Home > 2011 > Identity Theft > Child Identity Theft: The 17-10 Solution

Child Identity Theft: The 17-10 Solution

Advertiser Disclosure Comments 0 Comments

This week I had the opportunity to attend a fascinating forum in Washington, DC, to explore the myriad issues surrounding child identity theft, including foster care identity theft (a particularly cruel malady foisted upon children who already begin life behind the eight ball) and identity theft within families. The event was sponsored by the Federal Trade Commission and the Office for Victims of Crime, Office of Justice Programs, U.S. Department of Justice, and was attended by victims, businesses and representatives from federal and state governments, law enforcement, educational institutions, consumer advocates and legal service providers. It’s heartening that so many people care about this issue, but the clock is ticking, children’s futures are being compromised every day, and finding a real solution to the problem is becoming more critical by the moment.

Though a great deal has been written on the subject, of late more than ever, there is still a lack of appreciation among the general public as to the depth and severity of the problem. There is hope, however, in the form of a relatively simple registry. First, let’s consider the scope of this issue.

The Problem is Severe and Growing

Depending upon the study or report you read, from 140,000 to more than 400,000 young people per year become victims of a crime that may not necessarily impact their daily lives when it occurs, but can have devastating long-term financial and emotional repercussions.

[Article: Survey – ID Theft Isn’t Just About Credit Cards]

Children Make an Easy Target

Child identity predators are drawn to the pristine credit profiles and dormant Social Security numbers of their victims, as well as their presumed invisibility in the credit system. They cannot legally apply for credit cards, “so a thief knows a child’s information is not likely associated with poor credit or linked to fraud.” As one of the conference presenters, and Credit.com partner, ID Analytics said in its presentation materials: “With a child’s SSN, a fraudster can present a credit profile equivalent to that of an emerging or new consumer (immigrant, college graduate) who has not previously interacted with the credit environment.”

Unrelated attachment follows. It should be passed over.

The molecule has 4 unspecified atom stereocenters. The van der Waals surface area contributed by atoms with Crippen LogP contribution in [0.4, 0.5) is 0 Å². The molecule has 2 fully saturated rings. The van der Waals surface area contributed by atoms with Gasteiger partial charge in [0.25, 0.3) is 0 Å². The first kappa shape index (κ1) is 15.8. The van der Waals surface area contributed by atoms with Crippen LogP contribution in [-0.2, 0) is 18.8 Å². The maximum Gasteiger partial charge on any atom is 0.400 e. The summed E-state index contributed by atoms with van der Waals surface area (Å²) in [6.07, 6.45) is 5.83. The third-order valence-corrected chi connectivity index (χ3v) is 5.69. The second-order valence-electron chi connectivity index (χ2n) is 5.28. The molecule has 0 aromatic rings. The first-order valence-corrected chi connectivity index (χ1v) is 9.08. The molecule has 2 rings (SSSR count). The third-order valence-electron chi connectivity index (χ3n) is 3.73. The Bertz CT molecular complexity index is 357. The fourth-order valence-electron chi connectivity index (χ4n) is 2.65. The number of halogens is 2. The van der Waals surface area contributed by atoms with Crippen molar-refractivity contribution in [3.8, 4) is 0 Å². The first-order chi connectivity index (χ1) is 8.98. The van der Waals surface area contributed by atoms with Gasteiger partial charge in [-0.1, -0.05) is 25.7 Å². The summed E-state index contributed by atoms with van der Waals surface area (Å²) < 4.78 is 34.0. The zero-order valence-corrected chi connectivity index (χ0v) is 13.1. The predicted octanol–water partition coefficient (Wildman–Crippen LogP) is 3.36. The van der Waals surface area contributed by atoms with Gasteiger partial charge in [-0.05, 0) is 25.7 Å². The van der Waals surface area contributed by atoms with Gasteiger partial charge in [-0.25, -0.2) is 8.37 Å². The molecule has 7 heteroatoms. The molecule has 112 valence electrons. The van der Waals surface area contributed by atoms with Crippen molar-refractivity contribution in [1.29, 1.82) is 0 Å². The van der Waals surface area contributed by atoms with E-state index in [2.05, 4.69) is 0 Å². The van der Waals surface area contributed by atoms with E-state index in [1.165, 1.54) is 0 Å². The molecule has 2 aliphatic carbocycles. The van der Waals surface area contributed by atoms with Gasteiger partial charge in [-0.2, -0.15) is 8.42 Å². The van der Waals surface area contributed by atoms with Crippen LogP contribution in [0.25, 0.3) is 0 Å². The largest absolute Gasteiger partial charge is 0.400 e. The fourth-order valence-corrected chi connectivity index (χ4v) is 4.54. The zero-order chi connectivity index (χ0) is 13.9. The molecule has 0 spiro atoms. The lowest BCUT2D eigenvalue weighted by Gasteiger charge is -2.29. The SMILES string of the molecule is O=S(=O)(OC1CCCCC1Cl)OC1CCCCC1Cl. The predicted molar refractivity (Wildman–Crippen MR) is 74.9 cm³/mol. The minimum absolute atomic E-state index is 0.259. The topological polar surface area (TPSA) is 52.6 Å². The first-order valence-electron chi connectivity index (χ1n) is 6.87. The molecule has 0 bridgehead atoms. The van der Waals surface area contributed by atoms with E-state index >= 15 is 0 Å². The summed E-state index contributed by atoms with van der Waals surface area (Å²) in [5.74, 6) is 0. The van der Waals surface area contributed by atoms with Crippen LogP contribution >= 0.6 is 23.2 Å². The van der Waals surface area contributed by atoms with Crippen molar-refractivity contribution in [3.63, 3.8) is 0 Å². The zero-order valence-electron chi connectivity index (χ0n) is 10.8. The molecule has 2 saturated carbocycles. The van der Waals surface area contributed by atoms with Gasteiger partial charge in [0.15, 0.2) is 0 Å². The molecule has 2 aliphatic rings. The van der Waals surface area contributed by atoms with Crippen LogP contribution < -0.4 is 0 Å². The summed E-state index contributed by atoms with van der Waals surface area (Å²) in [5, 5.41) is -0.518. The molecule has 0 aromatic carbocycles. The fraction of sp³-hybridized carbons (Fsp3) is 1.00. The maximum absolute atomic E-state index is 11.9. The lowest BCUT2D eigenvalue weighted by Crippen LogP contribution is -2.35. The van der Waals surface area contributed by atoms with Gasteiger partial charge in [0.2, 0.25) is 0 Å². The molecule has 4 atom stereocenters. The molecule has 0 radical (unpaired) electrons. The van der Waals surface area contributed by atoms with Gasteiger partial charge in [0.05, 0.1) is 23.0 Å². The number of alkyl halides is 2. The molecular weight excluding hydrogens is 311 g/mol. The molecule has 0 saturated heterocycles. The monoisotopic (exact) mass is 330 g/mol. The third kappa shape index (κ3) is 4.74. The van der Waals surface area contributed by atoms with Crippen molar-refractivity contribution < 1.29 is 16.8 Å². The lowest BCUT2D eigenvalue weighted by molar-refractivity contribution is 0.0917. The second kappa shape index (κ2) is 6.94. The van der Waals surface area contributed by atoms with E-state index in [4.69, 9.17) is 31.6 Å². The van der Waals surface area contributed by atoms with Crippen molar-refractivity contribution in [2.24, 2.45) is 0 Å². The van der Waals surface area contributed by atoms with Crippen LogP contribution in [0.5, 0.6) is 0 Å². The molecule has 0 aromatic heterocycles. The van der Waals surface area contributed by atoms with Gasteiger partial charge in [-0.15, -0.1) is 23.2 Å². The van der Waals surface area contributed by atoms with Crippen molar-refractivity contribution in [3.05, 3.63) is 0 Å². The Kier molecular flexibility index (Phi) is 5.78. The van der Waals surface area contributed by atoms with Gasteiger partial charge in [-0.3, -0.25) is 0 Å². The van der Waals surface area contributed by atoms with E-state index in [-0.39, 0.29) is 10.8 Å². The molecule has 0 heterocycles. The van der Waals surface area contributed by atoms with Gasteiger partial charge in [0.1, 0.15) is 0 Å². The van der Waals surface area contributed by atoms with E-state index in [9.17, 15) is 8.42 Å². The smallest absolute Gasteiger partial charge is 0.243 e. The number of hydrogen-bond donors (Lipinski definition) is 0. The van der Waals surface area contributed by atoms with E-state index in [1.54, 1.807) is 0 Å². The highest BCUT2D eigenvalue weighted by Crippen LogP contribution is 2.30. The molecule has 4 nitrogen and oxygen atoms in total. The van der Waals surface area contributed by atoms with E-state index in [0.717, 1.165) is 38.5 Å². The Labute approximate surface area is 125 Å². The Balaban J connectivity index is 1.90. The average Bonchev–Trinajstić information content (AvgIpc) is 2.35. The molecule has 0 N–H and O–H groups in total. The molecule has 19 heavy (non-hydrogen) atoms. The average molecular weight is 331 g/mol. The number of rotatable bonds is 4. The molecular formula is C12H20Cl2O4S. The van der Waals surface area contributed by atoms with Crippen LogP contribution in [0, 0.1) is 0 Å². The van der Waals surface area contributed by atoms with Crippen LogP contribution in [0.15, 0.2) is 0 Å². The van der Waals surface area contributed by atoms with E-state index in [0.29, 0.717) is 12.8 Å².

No One Has Been Looking

Kids don’t check their credit reports and parents heretofore have lacked the inclination, motivation, or easy access required to review their child’s credit history. Oftentimes, the lack of inclination or motivation is due to the fact that mom or dad is the perpetrator. The crime generally goes undetected unless and until the child applies for a license, a credit card, a loan for college or, perhaps, requires a medical procedure. When they do, if their identity has been compromised—by someone having used their stolen SSN to set up credit accounts, obtain free medical care or throw police off of his trail, for example—bad things begin to happen almost instantly. In many instances the crime goes unreported because of the very human inclination not to “rat out” a parent or family member.

[Fraud Resource: Free Identity Risk Score and personal risk profile]

While the credit reporting agencies (in particular TransUnion) have begun to develop more user-friendly ways for parents to monitor their child’s identity, we in the consumer advocacy community are still searching for ways to make the process of protecting it more proactive and effective.

Of all the public/private pilot projects and proposals on the table, a somewhat controversial idea developed by Jay and Linda Foley of the San Diego-based Identity Theft Resource Center, a nationally recognized non-profit and leader in identity theft education, research, advocacy and resolution, presents the most potentially effective response. It is the 17-10 Registry.

The 17-10 Solution »

Image: D. Sharon Pruitt, via Flickr.com

Pages: 1 2

Comments on articles and responses to those comments are not provided or commissioned by a bank advertiser. Responses have not been reviewed, approved or otherwise endorsed by a bank advertiser. It is not a bank advertiser's responsibility to ensure all posts and/or questions are answered.

Please note that our comments are moderated, so it may take a little time before you see them on the page. Thanks for your patience.

Certain credit cards and other financial products mentioned in this and other articles on Credit.com News & Advice may also be offered through Credit.com product pages, and Credit.com will be compensated if our users apply for and ultimately sign up for any of these cards or products. However, this relationship does not result in any preferential editorial treatment.